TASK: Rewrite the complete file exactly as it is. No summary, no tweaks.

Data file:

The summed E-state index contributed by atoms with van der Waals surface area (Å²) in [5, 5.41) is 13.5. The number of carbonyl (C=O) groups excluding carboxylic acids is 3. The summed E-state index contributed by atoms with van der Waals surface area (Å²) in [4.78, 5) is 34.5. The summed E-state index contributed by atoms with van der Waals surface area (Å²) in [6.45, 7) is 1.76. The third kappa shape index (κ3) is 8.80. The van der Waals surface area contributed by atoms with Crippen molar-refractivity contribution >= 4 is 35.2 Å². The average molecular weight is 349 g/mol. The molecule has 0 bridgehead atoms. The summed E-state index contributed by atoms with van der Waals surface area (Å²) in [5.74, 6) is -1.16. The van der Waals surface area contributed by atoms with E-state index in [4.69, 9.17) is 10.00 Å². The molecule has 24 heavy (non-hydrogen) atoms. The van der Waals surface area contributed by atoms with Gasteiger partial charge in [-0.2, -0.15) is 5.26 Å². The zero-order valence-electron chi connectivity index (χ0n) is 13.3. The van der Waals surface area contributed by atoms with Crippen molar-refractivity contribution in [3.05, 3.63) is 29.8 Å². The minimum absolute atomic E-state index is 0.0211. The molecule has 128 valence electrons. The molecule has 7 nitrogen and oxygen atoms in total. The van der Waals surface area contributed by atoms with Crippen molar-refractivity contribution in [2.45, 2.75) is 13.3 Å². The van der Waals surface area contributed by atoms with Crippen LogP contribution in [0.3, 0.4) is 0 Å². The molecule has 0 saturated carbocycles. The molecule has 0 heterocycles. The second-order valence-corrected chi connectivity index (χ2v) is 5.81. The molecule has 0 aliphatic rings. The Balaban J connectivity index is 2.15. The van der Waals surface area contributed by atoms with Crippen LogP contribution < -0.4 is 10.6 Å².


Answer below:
The summed E-state index contributed by atoms with van der Waals surface area (Å²) in [5, 5.41) is 13.5. The number of carbonyl (C=O) groups excluding carboxylic acids is 3. The summed E-state index contributed by atoms with van der Waals surface area (Å²) in [4.78, 5) is 34.5. The summed E-state index contributed by atoms with van der Waals surface area (Å²) in [6.45, 7) is 1.76. The third kappa shape index (κ3) is 8.80. The van der Waals surface area contributed by atoms with Crippen molar-refractivity contribution >= 4 is 35.2 Å². The average molecular weight is 349 g/mol. The molecule has 0 bridgehead atoms. The summed E-state index contributed by atoms with van der Waals surface area (Å²) in [5.74, 6) is -1.16. The van der Waals surface area contributed by atoms with E-state index in [4.69, 9.17) is 10.00 Å². The molecule has 24 heavy (non-hydrogen) atoms. The van der Waals surface area contributed by atoms with Gasteiger partial charge in [-0.2, -0.15) is 5.26 Å². The zero-order valence-electron chi connectivity index (χ0n) is 13.3. The van der Waals surface area contributed by atoms with Crippen molar-refractivity contribution in [3.05, 3.63) is 29.8 Å². The minimum absolute atomic E-state index is 0.0211. The molecule has 128 valence electrons. The molecule has 7 nitrogen and oxygen atoms in total. The van der Waals surface area contributed by atoms with Crippen molar-refractivity contribution in [2.45, 2.75) is 13.3 Å². The van der Waals surface area contributed by atoms with Crippen LogP contribution in [0.3, 0.4) is 0 Å². The molecule has 0 saturated carbocycles. The molecule has 0 heterocycles. The second-order valence-corrected chi connectivity index (χ2v) is 5.81. The molecule has 0 aliphatic rings. The Balaban J connectivity index is 2.15. The van der Waals surface area contributed by atoms with Crippen LogP contribution < -0.4 is 10.6 Å².